The Attorney-General has won an appeal seeking to include additional evidence into the Coronial Inquest of three deaths within six weeks at the Mount Lyell copper mine.
The inquest before Coroner Simon Cooper is investigating the deaths of Alistair Lucas and Craig Gleeson, who died after they fell from a wooden platform in December 2013, and that of Michael Welsh, who died in a mudslide in January 2014.
The inquest has been on hold awaiting the Full Court of the Supreme Court's decision.
The documents that form the subject of the appeal were used as source materials for a Worksafe report prepared by mining consultant John Webber into the death of Mr Welsh in the mud slide.
Copper Mines of Tasmania sought to exclude Mr Webber's report, the seven associated reports and his oral testimony, however, the Attorney-General Elise Archer intervened in the matter and successfully appealed to have the information included in the inquest.
A cross-appeal by CMT to dismiss Mr Webber's report and oral testimony was dismissed by the Full Court.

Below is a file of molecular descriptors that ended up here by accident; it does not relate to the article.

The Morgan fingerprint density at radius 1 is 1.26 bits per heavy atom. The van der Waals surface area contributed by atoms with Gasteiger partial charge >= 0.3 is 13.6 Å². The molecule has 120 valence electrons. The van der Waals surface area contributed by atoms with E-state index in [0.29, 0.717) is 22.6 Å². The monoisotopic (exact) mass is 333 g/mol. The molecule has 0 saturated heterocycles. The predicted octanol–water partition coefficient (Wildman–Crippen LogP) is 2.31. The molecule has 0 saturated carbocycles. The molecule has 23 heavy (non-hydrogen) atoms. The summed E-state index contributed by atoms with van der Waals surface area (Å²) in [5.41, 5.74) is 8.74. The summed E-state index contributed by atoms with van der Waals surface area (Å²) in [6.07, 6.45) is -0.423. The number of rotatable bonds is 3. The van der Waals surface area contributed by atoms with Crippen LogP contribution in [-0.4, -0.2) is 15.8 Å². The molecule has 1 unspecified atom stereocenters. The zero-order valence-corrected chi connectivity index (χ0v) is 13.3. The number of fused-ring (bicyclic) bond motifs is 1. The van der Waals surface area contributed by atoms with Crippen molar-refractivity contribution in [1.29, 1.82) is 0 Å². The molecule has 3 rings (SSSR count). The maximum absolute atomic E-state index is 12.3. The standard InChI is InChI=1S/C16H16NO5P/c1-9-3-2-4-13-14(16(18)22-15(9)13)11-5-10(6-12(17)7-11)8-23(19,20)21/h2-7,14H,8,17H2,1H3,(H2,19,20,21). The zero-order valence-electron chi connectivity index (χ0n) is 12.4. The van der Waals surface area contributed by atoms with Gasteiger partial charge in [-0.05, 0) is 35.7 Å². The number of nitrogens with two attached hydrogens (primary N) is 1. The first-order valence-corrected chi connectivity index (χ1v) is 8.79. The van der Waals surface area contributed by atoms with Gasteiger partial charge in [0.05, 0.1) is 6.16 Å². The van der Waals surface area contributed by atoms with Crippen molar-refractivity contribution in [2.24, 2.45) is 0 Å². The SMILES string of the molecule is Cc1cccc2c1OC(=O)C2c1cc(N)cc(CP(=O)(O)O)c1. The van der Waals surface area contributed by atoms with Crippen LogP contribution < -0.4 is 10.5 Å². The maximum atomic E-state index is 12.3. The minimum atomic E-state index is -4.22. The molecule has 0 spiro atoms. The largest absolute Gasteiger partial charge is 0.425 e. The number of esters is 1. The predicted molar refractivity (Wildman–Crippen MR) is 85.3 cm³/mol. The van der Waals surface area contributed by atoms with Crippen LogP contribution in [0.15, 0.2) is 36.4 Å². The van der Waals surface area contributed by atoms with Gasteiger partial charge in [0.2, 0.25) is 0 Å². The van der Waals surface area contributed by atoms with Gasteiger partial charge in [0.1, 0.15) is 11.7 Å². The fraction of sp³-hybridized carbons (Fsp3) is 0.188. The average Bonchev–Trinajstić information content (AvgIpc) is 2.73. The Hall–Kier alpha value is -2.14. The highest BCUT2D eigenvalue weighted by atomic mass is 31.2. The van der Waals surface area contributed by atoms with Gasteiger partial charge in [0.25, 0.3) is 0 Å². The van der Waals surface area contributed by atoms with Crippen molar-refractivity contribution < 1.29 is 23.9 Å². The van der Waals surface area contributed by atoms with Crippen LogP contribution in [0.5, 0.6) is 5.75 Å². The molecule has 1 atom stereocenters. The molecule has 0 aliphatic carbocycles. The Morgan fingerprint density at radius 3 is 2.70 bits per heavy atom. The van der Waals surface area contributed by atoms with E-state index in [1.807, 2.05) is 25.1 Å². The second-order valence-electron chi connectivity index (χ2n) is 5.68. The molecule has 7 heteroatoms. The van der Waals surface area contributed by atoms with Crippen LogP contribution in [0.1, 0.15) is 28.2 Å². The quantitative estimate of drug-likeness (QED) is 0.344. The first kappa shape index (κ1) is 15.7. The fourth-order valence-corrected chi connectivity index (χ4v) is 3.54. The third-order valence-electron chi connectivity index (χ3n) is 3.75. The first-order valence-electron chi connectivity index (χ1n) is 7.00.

The Full Court ruling sets aside a 2018 judgement of Justice Stephen Estcourt which prohibited the inclusion of the seven other documents on the basis it would be unfair to the applicant for Mr Webber, not being their author of the material, to speak of their contents.
CMT argued Mr Webber's report failed to comply with the principles applicable to expert evidence and, therefore, it was denied procedural fairness.
Chief Justice Alan Blow noted Mr Webber had more than 40 years experience in the mining industry, having obtained a degree in mining engineering in 1975, but he had never been engaged as an expert witness before.
"In a number of respects, his report did not take the form that a report by an expert witness should take," Chief Justice Blow said.
Mr Webber's report into Mr Walsh's death included information about safety and the mine, the nature of the terrain, staffing movements and other information relevant to the incident.